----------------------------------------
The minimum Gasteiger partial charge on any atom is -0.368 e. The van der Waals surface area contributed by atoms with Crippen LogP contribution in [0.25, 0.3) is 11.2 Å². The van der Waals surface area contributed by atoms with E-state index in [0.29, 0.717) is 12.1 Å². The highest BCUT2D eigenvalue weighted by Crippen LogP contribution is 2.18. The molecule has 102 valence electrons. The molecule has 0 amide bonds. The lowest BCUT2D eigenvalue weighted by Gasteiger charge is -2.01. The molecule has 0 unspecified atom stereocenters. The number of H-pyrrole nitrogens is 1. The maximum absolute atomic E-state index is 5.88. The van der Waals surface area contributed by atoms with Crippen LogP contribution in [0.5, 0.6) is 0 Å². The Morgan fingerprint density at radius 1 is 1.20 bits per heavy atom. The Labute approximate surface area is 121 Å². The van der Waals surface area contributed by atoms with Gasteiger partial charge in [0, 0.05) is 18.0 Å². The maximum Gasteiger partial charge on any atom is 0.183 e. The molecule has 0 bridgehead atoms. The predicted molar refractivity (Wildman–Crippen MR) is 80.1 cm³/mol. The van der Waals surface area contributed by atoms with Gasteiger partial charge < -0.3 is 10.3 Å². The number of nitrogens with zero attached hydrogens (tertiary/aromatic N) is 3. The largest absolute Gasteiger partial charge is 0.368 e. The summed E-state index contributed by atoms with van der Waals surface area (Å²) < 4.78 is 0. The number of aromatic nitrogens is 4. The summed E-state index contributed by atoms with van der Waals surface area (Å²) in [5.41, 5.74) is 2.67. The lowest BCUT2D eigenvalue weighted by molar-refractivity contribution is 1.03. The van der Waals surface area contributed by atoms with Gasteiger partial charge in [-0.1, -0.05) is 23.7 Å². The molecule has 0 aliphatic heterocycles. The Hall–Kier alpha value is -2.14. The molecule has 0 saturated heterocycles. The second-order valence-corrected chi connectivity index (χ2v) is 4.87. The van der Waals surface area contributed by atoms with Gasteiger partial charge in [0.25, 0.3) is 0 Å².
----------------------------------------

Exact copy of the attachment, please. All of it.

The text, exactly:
The minimum Gasteiger partial charge on any atom is -0.368 e. The van der Waals surface area contributed by atoms with Crippen LogP contribution in [0.25, 0.3) is 11.2 Å². The van der Waals surface area contributed by atoms with E-state index in [0.29, 0.717) is 12.1 Å². The highest BCUT2D eigenvalue weighted by Crippen LogP contribution is 2.18. The molecule has 102 valence electrons. The molecule has 0 amide bonds. The lowest BCUT2D eigenvalue weighted by Gasteiger charge is -2.01. The molecule has 0 unspecified atom stereocenters. The number of H-pyrrole nitrogens is 1. The maximum absolute atomic E-state index is 5.88. The van der Waals surface area contributed by atoms with Crippen LogP contribution in [0.5, 0.6) is 0 Å². The Morgan fingerprint density at radius 1 is 1.20 bits per heavy atom. The Labute approximate surface area is 121 Å². The van der Waals surface area contributed by atoms with Gasteiger partial charge in [0, 0.05) is 18.0 Å². The maximum Gasteiger partial charge on any atom is 0.183 e. The molecule has 0 bridgehead atoms. The predicted molar refractivity (Wildman–Crippen MR) is 80.1 cm³/mol. The van der Waals surface area contributed by atoms with Gasteiger partial charge < -0.3 is 10.3 Å². The number of nitrogens with zero attached hydrogens (tertiary/aromatic N) is 3. The largest absolute Gasteiger partial charge is 0.368 e. The summed E-state index contributed by atoms with van der Waals surface area (Å²) < 4.78 is 0. The number of aromatic nitrogens is 4. The summed E-state index contributed by atoms with van der Waals surface area (Å²) in [5.41, 5.74) is 2.67. The lowest BCUT2D eigenvalue weighted by molar-refractivity contribution is 1.03. The van der Waals surface area contributed by atoms with Gasteiger partial charge in [-0.1, -0.05) is 23.7 Å². The molecule has 0 aliphatic heterocycles. The Hall–Kier alpha value is -2.14. The molecule has 0 saturated heterocycles. The second-order valence-corrected chi connectivity index (χ2v) is 4.87. The van der Waals surface area contributed by atoms with Gasteiger partial charge in [0.25, 0.3) is 0 Å².